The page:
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From Ted Dunning <>
Subject Re: Vector distance within a cluster
Date Tue, 26 Feb 2013 22:00:37 GMT

How are you doing your manual judgement step?  Coherence against an
external standard?  Or internal consistency/homogeneity?

Except for unusual situations it is to be expected that most clusterings
are not particularly stable (i.e. will no reproduce the same clusters from
run to run).  As such, it is also unlikely that they will reproduce
externally defined clusters any more than they will reproduce their own

Likewise, there is no guarantee that the results will be easily
interpretable.  One thought along these lines is to add L_1 regularization
to the k-means algorithm.  Another is to look into what the carrot project
has done where, according to the developers, they have put some effort into
making clusters that are easily summarizable.  This might be similar in
effect to the regularization step I just mentioned.

On Tue, Feb 26, 2013 at 7:02 AM, Chris Harrington <>wrote:

> Well, what I'm trying to do is create clusters of topically similar
> content via kmeans.
> Since I'm basing validity on topics there's a manual judgement step.
> And that manual step is taking a prohibitive amount of time to heck many
> clustering runs hence the desire for some stats to indicate roughly how
> good the clusters are.
> So I' want some stats that, at a glance, I'll be able to tell which
> clusters "should" be good and manually check them instead of having to
> check each and every one.
> I was thinking that a file with
> 1. the number of clusters,
> 2. the avg of all points to every other point
> 3. the avg distance of the points furthest from the center to all other
> points, (furthest 25% of all points within a cluster)
> 4. the avg distance of the points closest to the center to all other point
> (closest 25% of all points within a cluster)
> would allow me to quickly see if I should even bother manually checking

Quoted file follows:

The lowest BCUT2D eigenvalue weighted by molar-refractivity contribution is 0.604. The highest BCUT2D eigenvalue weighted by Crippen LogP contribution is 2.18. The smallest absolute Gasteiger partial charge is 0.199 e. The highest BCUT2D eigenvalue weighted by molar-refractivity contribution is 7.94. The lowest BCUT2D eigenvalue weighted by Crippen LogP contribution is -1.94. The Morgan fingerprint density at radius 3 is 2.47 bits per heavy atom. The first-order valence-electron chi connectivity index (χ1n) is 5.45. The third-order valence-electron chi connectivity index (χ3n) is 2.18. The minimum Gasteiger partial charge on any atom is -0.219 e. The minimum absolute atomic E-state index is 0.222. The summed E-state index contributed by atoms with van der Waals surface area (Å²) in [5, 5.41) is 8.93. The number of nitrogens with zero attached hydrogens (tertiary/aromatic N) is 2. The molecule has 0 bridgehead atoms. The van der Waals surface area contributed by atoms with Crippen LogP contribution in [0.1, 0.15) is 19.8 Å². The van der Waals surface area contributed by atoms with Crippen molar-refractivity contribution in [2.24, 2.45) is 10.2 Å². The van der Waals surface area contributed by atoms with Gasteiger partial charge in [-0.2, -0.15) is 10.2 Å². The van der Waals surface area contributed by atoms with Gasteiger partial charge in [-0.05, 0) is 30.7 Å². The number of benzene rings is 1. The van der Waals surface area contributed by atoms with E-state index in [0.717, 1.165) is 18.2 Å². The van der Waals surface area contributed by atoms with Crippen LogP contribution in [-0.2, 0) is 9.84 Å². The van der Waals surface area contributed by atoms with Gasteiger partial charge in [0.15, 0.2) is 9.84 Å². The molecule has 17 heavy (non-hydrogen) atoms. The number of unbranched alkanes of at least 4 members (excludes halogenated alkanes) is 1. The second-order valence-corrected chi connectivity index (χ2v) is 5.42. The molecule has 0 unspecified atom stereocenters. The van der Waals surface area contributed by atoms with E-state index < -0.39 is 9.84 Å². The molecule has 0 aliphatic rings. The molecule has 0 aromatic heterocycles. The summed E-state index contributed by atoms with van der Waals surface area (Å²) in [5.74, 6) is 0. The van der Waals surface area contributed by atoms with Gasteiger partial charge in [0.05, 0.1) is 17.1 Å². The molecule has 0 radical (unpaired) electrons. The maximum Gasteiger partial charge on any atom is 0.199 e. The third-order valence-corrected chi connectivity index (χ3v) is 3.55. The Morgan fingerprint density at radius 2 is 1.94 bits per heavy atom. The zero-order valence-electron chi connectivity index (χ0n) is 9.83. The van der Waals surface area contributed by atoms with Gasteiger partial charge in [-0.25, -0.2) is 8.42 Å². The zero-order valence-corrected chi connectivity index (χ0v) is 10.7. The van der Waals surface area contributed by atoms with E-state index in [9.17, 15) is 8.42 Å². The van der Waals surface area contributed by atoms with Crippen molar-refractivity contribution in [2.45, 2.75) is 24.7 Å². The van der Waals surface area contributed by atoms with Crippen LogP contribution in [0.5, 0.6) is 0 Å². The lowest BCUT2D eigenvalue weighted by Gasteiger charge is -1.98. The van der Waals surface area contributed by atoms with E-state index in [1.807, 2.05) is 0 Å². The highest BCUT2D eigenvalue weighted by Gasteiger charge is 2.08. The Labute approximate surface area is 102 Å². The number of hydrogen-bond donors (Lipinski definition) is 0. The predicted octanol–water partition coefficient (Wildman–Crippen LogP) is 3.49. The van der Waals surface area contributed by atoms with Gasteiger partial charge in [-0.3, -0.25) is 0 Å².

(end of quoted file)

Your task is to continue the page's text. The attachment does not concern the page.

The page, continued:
> the clustering output, the logic being that if 4,3 and 2 are similar in
> value then it's probably a decent cluster and I can manually check it. Also
> a comparison of 3 vs 2 would indicate if the cluster contains a number of
> distant outliers and 4 vs 2 would should show roughly how dense a cluster
> is.
> This makes sense right? or am I barking up the wrong tree?
> On 25 Feb 2013, at 20:15, Ted Dunning wrote:
> > The best way to evaluate a cluster really depends on what your purpose
> is.
> >
> > My own purpose is typically to use the clustering as a description of the
> > probability distribution of data.
> >
> > For that purpose, the best evaluation is distance to centroids for
> held-out
> > data.  The use of held-out data is critical here since otherwise you
> could
> > just put a single cluster at every data point and get zero distance for
> the
> > original data.  For held-out data, of course, the story would be
> different.
> >
> > This view of things is very good from the standpoint of machine learning
> > and data compression, but might be less useful for certain purposes that
> > have to do with explanation of data in human readable form.  My
> experience
> > is that it is common for a clustering algorithm to be very good as a
> > probability distribution description but quite bad for human inspection.
> >
> > My own tendency would be to adapt the outline you gave to work on
> held-out
> > data instead of the original training data.
> >
> > On Mon, Feb 25, 2013 at 4:27 AM, Chris Harrington <
> >wrote:
> >
> >> Hi all,
> >>
> >> I want to find all the vectors within a cluster and then find the
> distance
> >> between them and every other vector within a cluster, in hopes this will
> >> give me a good idea of how similar each vector within a cluster is as
> well
> >> as identify outlier vectors.
> >>
> >> So there are 2 things I want to ask.
> >>
> >> 1. Is this a sensible approach to evaluating the cluster quality?
> >>
> >> 2. Is the correct file to get this info from the
> >> clusteredPoints/parts-m-00000 file?
> >>
> >> Thanks,
> >> Chris
> >>
> >>
> >>

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